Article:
CD:

Cluster differentiation

CI:

Confidence interval

COPD:

Chronic obstructive pulmonary disease

CSCCD:

Center for the Study and Control of Communicable Diseases

FEV:

Forced expiratory volume in the first second

FVC:

Forced vital capacity

G-CSF:

Ganulocyte-colony stimulating Factor

GM-CSF:

Granunocyte macrophage-CSF

GOLD:

Global initiative for obstructive lung diseases

IFN:

Interferon

Ig:

Immunoglobuline

IL:

Interleukin

IL-1RA:

IL-1receptor antagonist

RA IP:

Interferon-inducible protein

MCP:

Monocyte chemotactic protein

MDC:

Macrophage-derived chemokine

MGG:

May–Grunwald Giemsa

MIG:

Monokine induced by interferon-gamma

ml:

Milliliter

MMP:

Metalloproteinase matrix

PDGF:

Platelet-derived growth factor

RANTES:

Regulated on activation normal T cells expressed and secreted

sCD40L:

Soluble CD40 ligand

TB:

Tuberculosis

TNF:

Tumor necrosis factor

VEGF:

Vascular endothelial growth factor

YJH:

Yaoundé Jamot Hospital

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Acknowledgements

We thank the staff of the Yaoundé Jamot Hospital, of the CSCCD laboratory, of the division of Molecular Biology and Human Genetics and the division of Medical Virology, Faculty of Medicine and Health Sciences, Stellenbosch University, Cape Town where this research was performed.

Funding

No funding was obtained for this study.

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Contributions

GE, being the principal investigator, conceived and designed the study, implemented sample collection, implemented the laboratory analysis and wrote the first draft of the manuscript. PYEW participated in the design of the study, implemented the clinical selection of participants and corrected the first draft of the manuscript. GMI, GBJ and NC participated in the design of the study and the laboratory implementation, supervised the study and participated in the writing of the article. MM brought some corrections to the draft of the manuscript. BHC and MMY had performed the laboratory analysis. NNC and GBJ participated in the design of the study, performed the laboratory analysis and improved the final version of this manuscript. OAMC participated in the design of the study, supervised the study and substantially revised the first draft of the manuscript. All the authors read and approved the final manuscript.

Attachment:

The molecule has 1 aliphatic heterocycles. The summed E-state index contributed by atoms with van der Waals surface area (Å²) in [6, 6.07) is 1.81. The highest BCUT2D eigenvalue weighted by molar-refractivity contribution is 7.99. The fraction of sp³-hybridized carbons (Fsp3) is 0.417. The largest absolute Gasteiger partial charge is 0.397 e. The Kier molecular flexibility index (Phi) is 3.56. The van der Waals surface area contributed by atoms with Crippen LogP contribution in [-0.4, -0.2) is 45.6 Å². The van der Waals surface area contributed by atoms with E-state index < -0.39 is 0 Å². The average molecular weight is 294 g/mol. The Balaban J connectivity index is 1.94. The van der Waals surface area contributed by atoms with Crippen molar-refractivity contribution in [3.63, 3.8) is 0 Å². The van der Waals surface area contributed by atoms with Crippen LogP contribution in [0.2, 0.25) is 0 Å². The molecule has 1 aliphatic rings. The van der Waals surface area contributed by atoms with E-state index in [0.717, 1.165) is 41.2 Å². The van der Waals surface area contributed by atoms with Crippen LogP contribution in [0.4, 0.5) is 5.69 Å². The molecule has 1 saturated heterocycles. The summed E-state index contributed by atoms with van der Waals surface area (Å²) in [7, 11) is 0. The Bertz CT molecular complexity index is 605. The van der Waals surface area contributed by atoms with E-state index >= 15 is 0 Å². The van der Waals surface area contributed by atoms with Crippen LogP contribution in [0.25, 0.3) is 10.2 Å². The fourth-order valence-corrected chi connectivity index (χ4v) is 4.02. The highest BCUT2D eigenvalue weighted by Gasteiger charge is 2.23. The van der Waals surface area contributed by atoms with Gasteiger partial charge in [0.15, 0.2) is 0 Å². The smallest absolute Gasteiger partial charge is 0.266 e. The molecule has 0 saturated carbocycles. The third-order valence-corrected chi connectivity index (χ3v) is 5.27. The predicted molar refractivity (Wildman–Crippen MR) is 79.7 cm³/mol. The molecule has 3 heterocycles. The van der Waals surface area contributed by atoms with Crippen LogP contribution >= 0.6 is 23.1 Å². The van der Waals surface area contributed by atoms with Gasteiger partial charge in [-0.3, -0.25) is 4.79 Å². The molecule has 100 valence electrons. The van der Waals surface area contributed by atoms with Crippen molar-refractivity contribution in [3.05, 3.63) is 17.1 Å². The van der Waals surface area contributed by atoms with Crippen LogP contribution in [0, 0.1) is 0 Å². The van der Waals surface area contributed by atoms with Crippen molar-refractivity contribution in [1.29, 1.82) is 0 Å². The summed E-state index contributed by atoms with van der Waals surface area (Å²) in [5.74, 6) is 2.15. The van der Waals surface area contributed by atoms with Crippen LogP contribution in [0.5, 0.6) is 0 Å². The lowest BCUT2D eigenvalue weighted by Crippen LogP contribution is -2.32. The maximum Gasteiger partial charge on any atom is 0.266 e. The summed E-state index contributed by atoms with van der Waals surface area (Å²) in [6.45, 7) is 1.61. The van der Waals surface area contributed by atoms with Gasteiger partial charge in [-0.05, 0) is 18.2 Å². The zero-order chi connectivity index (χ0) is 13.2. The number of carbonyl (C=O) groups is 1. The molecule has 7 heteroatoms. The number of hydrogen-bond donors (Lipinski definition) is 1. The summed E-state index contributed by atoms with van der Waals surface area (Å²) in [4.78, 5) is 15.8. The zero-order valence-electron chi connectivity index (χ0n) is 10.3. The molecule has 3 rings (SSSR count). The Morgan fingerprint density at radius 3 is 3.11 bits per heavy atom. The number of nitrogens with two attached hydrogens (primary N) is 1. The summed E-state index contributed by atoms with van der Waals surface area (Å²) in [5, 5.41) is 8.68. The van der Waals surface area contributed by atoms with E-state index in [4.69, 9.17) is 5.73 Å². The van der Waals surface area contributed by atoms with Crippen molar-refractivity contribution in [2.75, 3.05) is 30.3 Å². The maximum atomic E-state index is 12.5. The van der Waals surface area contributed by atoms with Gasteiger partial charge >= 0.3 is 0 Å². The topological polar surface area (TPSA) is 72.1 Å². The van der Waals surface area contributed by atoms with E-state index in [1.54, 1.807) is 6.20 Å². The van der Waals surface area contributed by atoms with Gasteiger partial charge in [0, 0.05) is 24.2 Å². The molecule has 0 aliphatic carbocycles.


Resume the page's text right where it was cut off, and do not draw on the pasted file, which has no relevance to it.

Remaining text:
Corresponding author

Correspondence to Elise Guiedem.

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The work received administrative approval from competent authorities at the YJH and ethical clearance from the Cameroon National Ethical Committee of Research for Human Health (N° 2016/06/772/CE/CNERSH/SP). All participants included in the study gave written informed consent for participation, including consent for HIV testing.

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Not applicable.

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The authors declare that they have no competing interests.

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Guiedem, E., Pefura-Yone, E.W., Ikomey, G.M. et al. Cytokine profile in the sputum of subjects with post-tuberculosis airflow obstruction and in those with tobacco related chronic obstructive pulmonary disease. BMC Immunol 21, 52 (2020). https://doi.org/10.1186/s12865-020-00381-w

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Keywords

  • Bronchial obstruction
  • Cells
  • COPD
  • Cytokines
  • Inflammation
  • Tobacco
  • Tuberculosis